Ĝ or ĝ (G circumflex) is a consonant in Esperanto orthography, representing a voiced postalveolar affricate (either palato-alveolar or retroflex), and is equivalent to a voiced postalveolar affricate /dʒ/ or a voiced retroflex affricate /dʐ/.
While Esperanto orthography uses a diacritic for its four postalveolar consonants, as do the Latin-based Slavic alphabets, the base letters are Romano-Germanic. Ĝ is based on the letter g, which has this sound in English and Italian before the vowels i and e (with some exceptions in English), to better preserve the shape of borrowings from those languages (such as ĝenerala from general) than Slavic đ would.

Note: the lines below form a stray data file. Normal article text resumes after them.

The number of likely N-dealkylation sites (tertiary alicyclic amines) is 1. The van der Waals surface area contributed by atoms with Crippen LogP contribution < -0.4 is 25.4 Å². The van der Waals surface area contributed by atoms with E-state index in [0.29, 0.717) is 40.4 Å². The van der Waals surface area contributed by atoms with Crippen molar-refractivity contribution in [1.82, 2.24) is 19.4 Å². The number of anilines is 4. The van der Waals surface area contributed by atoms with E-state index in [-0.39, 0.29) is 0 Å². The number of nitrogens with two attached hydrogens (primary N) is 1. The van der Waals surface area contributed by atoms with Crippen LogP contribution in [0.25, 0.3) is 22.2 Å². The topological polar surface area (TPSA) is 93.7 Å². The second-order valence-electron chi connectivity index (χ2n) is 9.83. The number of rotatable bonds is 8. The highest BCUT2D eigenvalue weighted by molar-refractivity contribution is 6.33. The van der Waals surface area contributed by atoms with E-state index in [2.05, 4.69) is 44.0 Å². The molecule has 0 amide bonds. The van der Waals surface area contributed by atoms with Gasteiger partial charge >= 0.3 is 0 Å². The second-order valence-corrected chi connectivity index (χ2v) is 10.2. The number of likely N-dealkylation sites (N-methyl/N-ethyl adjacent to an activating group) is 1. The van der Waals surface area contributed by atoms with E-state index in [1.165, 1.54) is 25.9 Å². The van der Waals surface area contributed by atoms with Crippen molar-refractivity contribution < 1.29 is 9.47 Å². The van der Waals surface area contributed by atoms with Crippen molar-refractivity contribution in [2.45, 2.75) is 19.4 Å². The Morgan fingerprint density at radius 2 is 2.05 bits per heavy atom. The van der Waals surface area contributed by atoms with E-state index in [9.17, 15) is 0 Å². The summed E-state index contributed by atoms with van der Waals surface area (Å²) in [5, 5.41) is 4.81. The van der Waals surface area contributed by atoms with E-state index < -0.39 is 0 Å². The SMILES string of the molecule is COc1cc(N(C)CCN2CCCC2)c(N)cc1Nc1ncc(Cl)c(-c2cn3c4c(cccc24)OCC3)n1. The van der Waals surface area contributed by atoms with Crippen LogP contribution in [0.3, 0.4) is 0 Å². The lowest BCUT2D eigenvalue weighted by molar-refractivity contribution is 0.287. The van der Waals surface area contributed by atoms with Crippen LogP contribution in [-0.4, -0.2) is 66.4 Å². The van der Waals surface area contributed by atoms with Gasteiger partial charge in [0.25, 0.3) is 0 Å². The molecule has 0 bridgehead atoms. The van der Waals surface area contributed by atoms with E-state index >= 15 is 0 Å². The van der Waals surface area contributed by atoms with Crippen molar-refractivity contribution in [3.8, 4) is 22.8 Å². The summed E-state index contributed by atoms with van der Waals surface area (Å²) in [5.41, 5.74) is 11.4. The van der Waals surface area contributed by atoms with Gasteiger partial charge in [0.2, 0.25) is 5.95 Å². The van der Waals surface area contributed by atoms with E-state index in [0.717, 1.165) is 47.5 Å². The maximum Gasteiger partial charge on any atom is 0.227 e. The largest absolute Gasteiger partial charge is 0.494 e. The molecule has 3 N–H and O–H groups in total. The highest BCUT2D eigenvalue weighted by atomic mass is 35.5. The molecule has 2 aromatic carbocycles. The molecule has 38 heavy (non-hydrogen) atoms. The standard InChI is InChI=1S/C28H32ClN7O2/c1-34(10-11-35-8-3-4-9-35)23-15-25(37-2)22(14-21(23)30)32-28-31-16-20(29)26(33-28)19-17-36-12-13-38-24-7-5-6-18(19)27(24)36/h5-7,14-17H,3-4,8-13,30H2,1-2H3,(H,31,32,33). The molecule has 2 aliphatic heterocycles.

Ĝ is the ninth letter of the Esperanto alphabet. Although it is written as gx and gh respectively in the x-system and h-system workarounds, it is normally written as G with a circumflex: ĝ.
Uses of Ĝ in other languages
In Haida, a language isolate, the letter ĝ was sometimes used to represent pharyngeal voiced fricative /ʕ/
In Aleut, an Eskimo-Aleut language, ĝ represents a voiced uvular fricative /ʁ/. The corresponding voiceless Aleut sound is represented by x̂.
In Dutch, the letter ĝ is used in some phrase books and dictionaries for pronunciation help. It represents a plosive [ɡ], because g is pronounced as a fricative /ɣ/ in Dutch.
In some transcriptions of Sumerian, ĝ is used to represent the velar nasal /ŋ/.